bomb shelter, be'er sheva
Public bomb shelter, Be’er Sheva, August 25, 2011. Photo by Eliyahu Hershkovitz
Text size

This photograph, which shows people sleeping in a municipal shelter on Ha'aliya Street in Be'er Sheva, leaves the viewer feeling uneasy. It is a disturbing image. You want to turn away and not look at the people lying on the floor, not have to cope with their situation, so as not to embarrass them.

Eliyahu Hershkovitz is a wonderful photographer who works in the south of the country, documenting its news events and occasionally its blazing landscapes. Here, he looks patiently, from slightly above - though not at an angle that distorts the room, and without focusing specifically on anyone - at people who, fearing a missile attack, sleep in a public shelter on sheets they have brought from home. They are all wearing simple summer clothes, not pajamas, and their flip-flops and rubber shoes await them quietly next to the mattresses.

There are more than two dozen people in the photograph, most of them men and children, but also one family: a corpulent man lying on his back in the center, while by his side, with her back to him, his wife, in yellow pants, protects a baby - only the infant's small red pants and pink blouse are visible from this angle - and next to them an older brother and sister. The girl's hair is parted in the middle and she is wearing a green blouse, while her brother, with his pure and perfect face, is sleeping next to her in a rolled-up orange shirt.

Although this is a press photograph, a documentary image, it has the character of an installation, an artistic act. As though Tiranit Barzilay, who in a well-known series photographed a group of women and men in underclothing in an empty room, were about to enter, thank everyone for taking part and tell them they can get up now.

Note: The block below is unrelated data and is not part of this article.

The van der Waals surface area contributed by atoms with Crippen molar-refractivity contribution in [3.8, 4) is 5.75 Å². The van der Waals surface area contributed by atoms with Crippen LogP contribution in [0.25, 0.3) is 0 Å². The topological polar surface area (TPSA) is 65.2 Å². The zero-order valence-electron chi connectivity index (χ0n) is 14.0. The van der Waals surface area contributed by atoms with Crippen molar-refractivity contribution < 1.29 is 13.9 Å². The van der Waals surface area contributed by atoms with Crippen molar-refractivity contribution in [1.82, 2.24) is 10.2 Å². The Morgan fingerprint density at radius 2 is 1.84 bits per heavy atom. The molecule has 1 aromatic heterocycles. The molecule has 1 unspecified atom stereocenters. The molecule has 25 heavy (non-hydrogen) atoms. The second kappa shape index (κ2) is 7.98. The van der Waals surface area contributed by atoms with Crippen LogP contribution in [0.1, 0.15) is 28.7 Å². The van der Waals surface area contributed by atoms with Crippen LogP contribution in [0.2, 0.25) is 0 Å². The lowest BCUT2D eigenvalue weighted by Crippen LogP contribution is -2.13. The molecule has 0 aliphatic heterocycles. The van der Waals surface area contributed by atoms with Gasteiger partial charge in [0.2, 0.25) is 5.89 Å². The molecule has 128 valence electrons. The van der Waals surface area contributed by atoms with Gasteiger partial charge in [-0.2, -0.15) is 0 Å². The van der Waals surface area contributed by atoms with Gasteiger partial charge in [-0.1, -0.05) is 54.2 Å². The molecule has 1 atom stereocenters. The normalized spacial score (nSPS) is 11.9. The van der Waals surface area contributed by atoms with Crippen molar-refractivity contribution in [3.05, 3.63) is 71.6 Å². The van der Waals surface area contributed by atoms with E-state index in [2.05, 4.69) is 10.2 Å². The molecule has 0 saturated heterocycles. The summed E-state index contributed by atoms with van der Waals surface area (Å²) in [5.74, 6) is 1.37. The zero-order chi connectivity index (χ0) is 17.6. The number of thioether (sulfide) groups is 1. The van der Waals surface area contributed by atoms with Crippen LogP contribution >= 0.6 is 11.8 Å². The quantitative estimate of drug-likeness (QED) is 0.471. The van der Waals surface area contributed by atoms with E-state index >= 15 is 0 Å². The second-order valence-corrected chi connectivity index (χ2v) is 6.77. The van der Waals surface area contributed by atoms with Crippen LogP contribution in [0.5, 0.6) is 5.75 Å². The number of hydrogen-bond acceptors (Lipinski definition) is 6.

It's the end of the night, daylight enters through the door. In the upper right corner it is possible to make out the feet of a boy who is sleeping on his stomach near two fans and under a black-and-white parasol attached to a baby stroller.

But it is not the children who are the focus of our attention in this photograph, nor the spontaneous sprawl pattern in which the sleepers have organized themselves; it is, rather, the four public trash bins positioned along the wall on the left. It is hard to look at people sleeping next to the familiar massive green garbage bins. After all, refuse in society is any matter considered out of place, as anthropologist Mary Douglas teaches us in "Purity and Danger." Trash bins do not belong in a bedroom. They are supposed to be separated, located in another sphere, out of the way, even if they are washed or new.

This photograph, then, does not document only the fear of air-raid sirens or missiles - that is a different, melancholy subject, on the other side of which there are always people and children across a non-border who are bombed from the air by warplanes. This photograph documents the way in which residents of the neighborhood are forced to give up their privacy, the space that envelops them, delimits their independence. It is about the self-evident cultural distinction between "good conditions" and "non-conditions." This photograph stirs discomfort in the heart of anyone who has a stable, protected home in which each object is in its place. It is a photograph that calls on people everywhere to go into the streets and protest the living conditions, persistent and ever-present, of those who seek shelter.